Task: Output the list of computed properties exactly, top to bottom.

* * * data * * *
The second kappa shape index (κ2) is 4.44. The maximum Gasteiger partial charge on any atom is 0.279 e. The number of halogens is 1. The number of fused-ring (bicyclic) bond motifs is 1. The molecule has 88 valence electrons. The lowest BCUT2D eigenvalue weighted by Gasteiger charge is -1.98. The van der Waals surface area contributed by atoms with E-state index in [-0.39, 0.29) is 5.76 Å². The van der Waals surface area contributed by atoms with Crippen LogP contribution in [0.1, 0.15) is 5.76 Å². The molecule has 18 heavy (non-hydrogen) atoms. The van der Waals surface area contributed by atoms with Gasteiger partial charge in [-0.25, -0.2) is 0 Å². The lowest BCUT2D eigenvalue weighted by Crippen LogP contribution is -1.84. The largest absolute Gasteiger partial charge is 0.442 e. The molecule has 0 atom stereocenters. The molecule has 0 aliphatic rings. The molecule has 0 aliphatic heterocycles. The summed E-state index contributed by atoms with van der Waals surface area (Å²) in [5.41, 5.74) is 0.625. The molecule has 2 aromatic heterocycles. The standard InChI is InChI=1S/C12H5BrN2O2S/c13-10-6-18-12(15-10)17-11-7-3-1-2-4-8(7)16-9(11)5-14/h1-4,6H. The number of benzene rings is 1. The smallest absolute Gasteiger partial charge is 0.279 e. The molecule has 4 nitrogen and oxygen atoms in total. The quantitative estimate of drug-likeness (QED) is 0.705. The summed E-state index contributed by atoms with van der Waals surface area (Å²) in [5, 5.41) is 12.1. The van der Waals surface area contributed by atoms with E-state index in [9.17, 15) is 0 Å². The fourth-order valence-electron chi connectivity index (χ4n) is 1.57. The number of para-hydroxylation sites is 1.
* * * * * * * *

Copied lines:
The second kappa shape index (κ2) is 4.44. The maximum Gasteiger partial charge on any atom is 0.279 e. The number of halogens is 1. The number of fused-ring (bicyclic) bond motifs is 1. The molecule has 88 valence electrons. The lowest BCUT2D eigenvalue weighted by Gasteiger charge is -1.98. The van der Waals surface area contributed by atoms with E-state index in [-0.39, 0.29) is 5.76 Å². The van der Waals surface area contributed by atoms with Crippen LogP contribution in [0.1, 0.15) is 5.76 Å². The molecule has 18 heavy (non-hydrogen) atoms. The van der Waals surface area contributed by atoms with Gasteiger partial charge in [-0.25, -0.2) is 0 Å². The lowest BCUT2D eigenvalue weighted by Crippen LogP contribution is -1.84. The largest absolute Gasteiger partial charge is 0.442 e. The molecule has 0 atom stereocenters. The molecule has 0 aliphatic rings. The molecule has 0 aliphatic heterocycles. The summed E-state index contributed by atoms with van der Waals surface area (Å²) in [5.41, 5.74) is 0.625. The molecule has 2 aromatic heterocycles. The standard InChI is InChI=1S/C12H5BrN2O2S/c13-10-6-18-12(15-10)17-11-7-3-1-2-4-8(7)16-9(11)5-14/h1-4,6H. The number of benzene rings is 1. The smallest absolute Gasteiger partial charge is 0.279 e. The molecule has 4 nitrogen and oxygen atoms in total. The quantitative estimate of drug-likeness (QED) is 0.705. The summed E-state index contributed by atoms with van der Waals surface area (Å²) in [5, 5.41) is 12.1. The van der Waals surface area contributed by atoms with E-state index in [9.17, 15) is 0 Å². The fourth-order valence-electron chi connectivity index (χ4n) is 1.57. The number of para-hydroxylation sites is 1.